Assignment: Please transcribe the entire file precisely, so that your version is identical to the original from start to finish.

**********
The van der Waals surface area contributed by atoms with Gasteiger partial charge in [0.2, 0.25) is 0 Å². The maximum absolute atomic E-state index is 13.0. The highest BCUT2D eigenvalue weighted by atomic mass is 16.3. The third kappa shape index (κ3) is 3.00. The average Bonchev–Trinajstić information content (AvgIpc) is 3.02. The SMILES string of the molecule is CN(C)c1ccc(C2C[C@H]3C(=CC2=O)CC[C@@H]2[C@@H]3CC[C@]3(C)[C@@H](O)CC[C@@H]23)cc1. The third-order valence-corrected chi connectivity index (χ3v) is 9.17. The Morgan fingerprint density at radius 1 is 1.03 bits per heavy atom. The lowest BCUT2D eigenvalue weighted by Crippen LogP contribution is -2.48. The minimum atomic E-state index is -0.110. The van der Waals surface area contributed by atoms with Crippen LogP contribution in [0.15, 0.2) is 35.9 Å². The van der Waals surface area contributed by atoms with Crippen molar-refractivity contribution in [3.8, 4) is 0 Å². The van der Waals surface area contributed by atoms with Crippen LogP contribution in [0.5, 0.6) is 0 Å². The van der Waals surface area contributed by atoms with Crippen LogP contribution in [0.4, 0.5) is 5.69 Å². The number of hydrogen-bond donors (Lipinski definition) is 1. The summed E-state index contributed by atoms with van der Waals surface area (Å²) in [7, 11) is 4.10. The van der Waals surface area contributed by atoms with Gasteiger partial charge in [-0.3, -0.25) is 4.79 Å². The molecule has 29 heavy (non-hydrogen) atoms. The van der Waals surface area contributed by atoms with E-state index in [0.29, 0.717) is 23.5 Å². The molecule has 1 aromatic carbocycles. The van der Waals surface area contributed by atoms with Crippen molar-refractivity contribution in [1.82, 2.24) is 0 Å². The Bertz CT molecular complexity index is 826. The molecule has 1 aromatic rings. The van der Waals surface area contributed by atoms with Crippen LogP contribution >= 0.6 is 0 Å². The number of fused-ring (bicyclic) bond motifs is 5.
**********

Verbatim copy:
The van der Waals surface area contributed by atoms with Gasteiger partial charge in [0.2, 0.25) is 0 Å². The maximum absolute atomic E-state index is 13.0. The highest BCUT2D eigenvalue weighted by atomic mass is 16.3. The third kappa shape index (κ3) is 3.00. The average Bonchev–Trinajstić information content (AvgIpc) is 3.02. The SMILES string of the molecule is CN(C)c1ccc(C2C[C@H]3C(=CC2=O)CC[C@@H]2[C@@H]3CC[C@]3(C)[C@@H](O)CC[C@@H]23)cc1. The third-order valence-corrected chi connectivity index (χ3v) is 9.17. The Morgan fingerprint density at radius 1 is 1.03 bits per heavy atom. The lowest BCUT2D eigenvalue weighted by Crippen LogP contribution is -2.48. The minimum atomic E-state index is -0.110. The van der Waals surface area contributed by atoms with Crippen LogP contribution in [0.15, 0.2) is 35.9 Å². The van der Waals surface area contributed by atoms with Crippen molar-refractivity contribution in [3.8, 4) is 0 Å². The van der Waals surface area contributed by atoms with Crippen LogP contribution in [0.5, 0.6) is 0 Å². The van der Waals surface area contributed by atoms with Crippen LogP contribution in [0.4, 0.5) is 5.69 Å². The number of hydrogen-bond donors (Lipinski definition) is 1. The summed E-state index contributed by atoms with van der Waals surface area (Å²) in [7, 11) is 4.10. The van der Waals surface area contributed by atoms with Gasteiger partial charge in [-0.3, -0.25) is 4.79 Å². The molecule has 29 heavy (non-hydrogen) atoms. The van der Waals surface area contributed by atoms with E-state index in [0.29, 0.717) is 23.5 Å². The molecule has 1 aromatic carbocycles. The van der Waals surface area contributed by atoms with Crippen molar-refractivity contribution in [1.82, 2.24) is 0 Å². The Bertz CT molecular complexity index is 826. The molecule has 1 aromatic rings. The van der Waals surface area contributed by atoms with Crippen LogP contribution >= 0.6 is 0 Å². The number of fused-ring (bicyclic) bond motifs is 5.